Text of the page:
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Despite frequent percutaneous coronary intervention (PCI) in calcified vessels of older patients, rotational atherectomy (RA) has not been endorsed in patients with severe aortic stenosis (AS) due to safety concerns and lack of data. We explored periprocedural safety and mortality in severe AS patients undergoing RA. Prospective anonymized clinical, echocardiographic, procedural and outcome data of patients undergoing RA PCI between January 2012 and July 2018 were retrospectively extracted from the institutional coronary database. Patients with severe AS undergoing RA PCI were 1:1 propensity matched with patients undergoing RA PCI in the absence of AS. Outcomes of interest were RA related periprocedural complications, 30-day and 1-year mortality. A prespecified subgroup analysis examined the influence of transcatheter aortic valve replacement on mortality following RA PCI. A total of 544 patients underwent RA PCI; 478 without AS and 66 with AS. Propensity matching yielded 35 matched pairs with improved balance in covariates of interest and no significant differences in baseline characteristics postmatching. In the matched cohort (n = 70) slow flow/no-reflow, coronary dissection, perforation, and hemodynamic instability were rare and not significantly different. Survival analyses revealed significantly higher 30-day (Log-Rank p = 0.02) and 1-year mortality (Log rank p = 0.02, HR 5.24 [95% CI 1.13 to 24.28]) in the severe AS group; driven by a fivefold increase in the hazard of death among patients who did not undergo transcatheter aortic valve replacement HR 4.98 [95% CI 1.03 to 24.1]. In conclusion, our study of 70 patients undergoing radial RA PCI suggests that it can be safely performed in patients with severe AS. Long-term outcomes after RA in patients with severe AS are determined by the presence of the valve disease and other co-morbidities.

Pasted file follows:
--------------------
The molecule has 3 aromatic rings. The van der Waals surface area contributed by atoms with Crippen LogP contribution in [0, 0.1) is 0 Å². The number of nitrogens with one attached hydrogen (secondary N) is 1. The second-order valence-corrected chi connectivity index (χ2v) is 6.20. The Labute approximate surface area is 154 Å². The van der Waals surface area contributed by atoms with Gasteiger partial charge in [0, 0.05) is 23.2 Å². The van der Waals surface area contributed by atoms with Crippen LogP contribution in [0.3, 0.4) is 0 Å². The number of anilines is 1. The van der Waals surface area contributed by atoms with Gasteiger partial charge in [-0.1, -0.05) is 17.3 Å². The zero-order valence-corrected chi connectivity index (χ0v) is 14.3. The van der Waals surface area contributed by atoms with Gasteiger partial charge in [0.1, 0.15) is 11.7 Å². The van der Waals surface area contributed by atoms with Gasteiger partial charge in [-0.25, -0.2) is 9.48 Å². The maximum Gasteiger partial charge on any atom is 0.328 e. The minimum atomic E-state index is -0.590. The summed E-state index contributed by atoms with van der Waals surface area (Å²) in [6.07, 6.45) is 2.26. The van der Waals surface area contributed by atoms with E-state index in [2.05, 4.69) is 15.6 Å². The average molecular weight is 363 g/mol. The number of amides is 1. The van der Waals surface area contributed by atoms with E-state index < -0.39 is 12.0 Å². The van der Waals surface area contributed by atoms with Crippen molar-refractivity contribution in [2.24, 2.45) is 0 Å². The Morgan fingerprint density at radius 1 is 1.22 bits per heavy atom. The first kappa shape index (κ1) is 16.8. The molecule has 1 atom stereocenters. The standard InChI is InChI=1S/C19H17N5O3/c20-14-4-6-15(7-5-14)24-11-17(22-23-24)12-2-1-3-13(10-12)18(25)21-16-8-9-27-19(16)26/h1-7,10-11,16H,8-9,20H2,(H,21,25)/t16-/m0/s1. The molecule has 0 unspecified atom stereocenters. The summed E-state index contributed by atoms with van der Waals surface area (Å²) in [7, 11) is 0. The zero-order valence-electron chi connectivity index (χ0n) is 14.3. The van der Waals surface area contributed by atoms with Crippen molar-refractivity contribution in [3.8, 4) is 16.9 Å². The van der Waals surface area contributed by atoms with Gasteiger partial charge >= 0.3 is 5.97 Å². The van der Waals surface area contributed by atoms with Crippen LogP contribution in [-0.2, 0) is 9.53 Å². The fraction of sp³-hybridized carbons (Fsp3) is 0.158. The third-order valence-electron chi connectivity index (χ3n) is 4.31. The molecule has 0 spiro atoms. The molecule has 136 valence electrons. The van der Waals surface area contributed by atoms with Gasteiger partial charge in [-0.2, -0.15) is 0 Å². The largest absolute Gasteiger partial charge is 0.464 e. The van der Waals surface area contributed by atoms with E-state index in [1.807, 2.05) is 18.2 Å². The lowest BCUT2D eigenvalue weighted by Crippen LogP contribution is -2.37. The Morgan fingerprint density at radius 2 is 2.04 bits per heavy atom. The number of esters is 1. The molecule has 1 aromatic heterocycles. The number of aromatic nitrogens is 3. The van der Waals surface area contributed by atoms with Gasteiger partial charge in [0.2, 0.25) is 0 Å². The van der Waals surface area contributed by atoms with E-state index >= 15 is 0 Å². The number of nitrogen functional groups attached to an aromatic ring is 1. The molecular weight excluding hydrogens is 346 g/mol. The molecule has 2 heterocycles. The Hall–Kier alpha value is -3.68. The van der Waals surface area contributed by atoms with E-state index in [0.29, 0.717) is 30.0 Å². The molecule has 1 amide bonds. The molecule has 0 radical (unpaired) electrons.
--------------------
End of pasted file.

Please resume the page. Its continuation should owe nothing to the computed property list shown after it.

Original publication




Journal article


Am J Cardiol

Publication Date





381 - 388